Bloggity blog, convalescing.

Yikes, I forgot something when I put up the link to The Soul Drinker - what I actually forgot was to put a link to Raven Dance on the page with it! Arrgh!

But I have just been clever and sensible with it.

In the blog entry window, the codes for "insert a link" are included and visible. I just put them again - and copied the URLs with the insert codes around them again into the file I had the codes saved. That means I can add the Raven Dance link to my LiveJournal easily and I can add it to the bottom of the page the story's on.

This shows you where marketing is in my consciousness. I can do it, I do sort of understand it, but ultimately whether people like my writing is up to them and some of them will. The ones who like to read what I like to read will, pretty much.

On a personal front, I got an email with the news that the chap from the housing agency who was so shocked at how expensive and lousy my little apartment on the top of the unclimbable hill is, has found me another one that's a lot better for just about the same money. Technically this one costs $950 for a one room studio about the size of the interior of a bus. Maybe a bit wider than the bus and shorter but that's about the square footage. It has cheezy carpet, electric heat and stove that don't work very well, some plumbing problems and other serious problems including especially the hill itself. The hill is cumulatively destroying my back. Errands that I'd have been able to do without getting back trouble are made worse by the climb, to the point that a normal grocery trip was too much last time.

I haven't seen it and it's in a town I've never been.

I haven't seen it will change, since he's taking me out there to see it real soon.

It's in a town I've never been is in its own way a Big Plus, because, for all that I'm physically sessile I've got a raging wanderlust and I go nuts without the sight of places I've never been. The first time I read his email, I cringed. Keep in mind that I was semiparalyzed and ringing with pain to the point that if I had a headache I wouldn't have felt it and that was when the leg cramps were making it jump by itself and my right ankle was swollen to twice the size of the left.

The thought of going out, for anything, was ... ick, if the house was burning down I'd have trouble getting down that hill. Like, might not be able to move fast enough. Terrifying when the back problem gets that bad, but in a life emergency adrenalin would probably anesthetize me.

Then it started sinking in. They do allow cats - the biggest fear in a move wiped out. The agency will be doing the the security deposit - the thing that always limited me before. I'm afraid of the phone installation cost, because I got my phone cut off last Christmas over the past due charges from a month, one month, of using AOL constantly on a nonlocal number that had my area code and I thought it was local. Gee. This new place might be on the side of the line that has more access numbers for ISP's!! Yikes!

And that debt is chopped down to where all that's hanging over my head now are the two excessive installations - and if my case manager from the other program is on vacation, she did leave her supervisor's number for emergencies. I've got a plan, there is something I can do. I've pestered Verizon repeatedly to send me a Lifeline application - this is a program for indigent customers to provide basic service at a much reduced rate, $10 for installation and about a dollar a month for the basic bill. I need to be on Lifeline. I need to have a fire lit under them to get that going before the actual move and installation.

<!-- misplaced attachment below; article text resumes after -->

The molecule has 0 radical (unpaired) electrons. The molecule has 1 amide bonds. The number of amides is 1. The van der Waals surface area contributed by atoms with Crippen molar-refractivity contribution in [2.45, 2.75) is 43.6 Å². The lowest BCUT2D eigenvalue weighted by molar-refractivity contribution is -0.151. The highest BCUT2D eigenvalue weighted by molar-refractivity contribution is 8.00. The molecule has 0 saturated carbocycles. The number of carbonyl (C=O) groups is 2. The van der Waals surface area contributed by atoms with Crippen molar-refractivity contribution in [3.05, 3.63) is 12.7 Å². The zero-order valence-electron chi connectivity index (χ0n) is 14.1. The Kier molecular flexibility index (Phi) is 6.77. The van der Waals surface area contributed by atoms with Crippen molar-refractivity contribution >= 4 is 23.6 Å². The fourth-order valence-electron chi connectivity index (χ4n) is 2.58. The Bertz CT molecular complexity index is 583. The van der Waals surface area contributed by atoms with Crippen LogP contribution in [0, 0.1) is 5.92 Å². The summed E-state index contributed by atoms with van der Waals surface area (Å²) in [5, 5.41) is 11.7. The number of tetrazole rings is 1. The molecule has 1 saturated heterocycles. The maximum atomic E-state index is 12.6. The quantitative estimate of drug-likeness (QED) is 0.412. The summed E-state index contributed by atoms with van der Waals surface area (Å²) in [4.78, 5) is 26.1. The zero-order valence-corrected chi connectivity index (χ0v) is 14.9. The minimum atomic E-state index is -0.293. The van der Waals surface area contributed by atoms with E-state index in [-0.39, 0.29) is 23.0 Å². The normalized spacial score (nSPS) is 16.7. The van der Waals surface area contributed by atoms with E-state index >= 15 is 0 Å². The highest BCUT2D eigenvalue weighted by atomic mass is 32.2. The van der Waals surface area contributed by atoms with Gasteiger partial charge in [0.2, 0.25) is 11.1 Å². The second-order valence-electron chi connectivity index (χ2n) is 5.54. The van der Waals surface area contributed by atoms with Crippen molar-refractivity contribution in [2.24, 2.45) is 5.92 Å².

But a supervisor's going to have a little more weight and be a little more persuasive, so she might be able to take care of getting me on that, which would mean a net lowering of phone bill entirely. To something that's actually within my income, when it's that vital to my daily life. That would be a vast improvement.

So would having a bedroom that's not my office. The place might have gas stove and gas heat if I'm lucky, or oil heat, something cheaper than electric heat that doesn't work. And let's face it, anyone who's ever been poor does know you can use the oven to lower your heating costs. Gas stove would do it.

As for the logistics of packing and unpacking, which is what killed my back last time - I'm looking at what's packed and not packed now. I've got a couple of boxes I haven't unpacked from the last move. One of them is in the bathroom because the bathroom had insufficient cabinets for bathroom stuff and I just root through it when I need bathroom stuff.

I do not have the physical energy to get up and do any organizing. But I can plan. Most of the books and things are in milk crates, those can just be carried by those stronger than I am. I do need more storage tubs in general. I have a closet full of stuff most of it packaged in ways it can be moved, and some clothes in there. I've got one, just one box of unsorted general stuff that I won't bother unpacking now. I'll deal with that one when I get there.

I've got food. It's not packed, what will need a lot of packing is the kitchen. The last time they sent a helper with the housing agency lady (since quit and replaced by mr. energetic who can't viscerally grasp how weak I get in crisis) they paid a lot of attention to how food, dishes and glasses and that were packed and pretty much ignored how the books got packed and didn't think of those as important.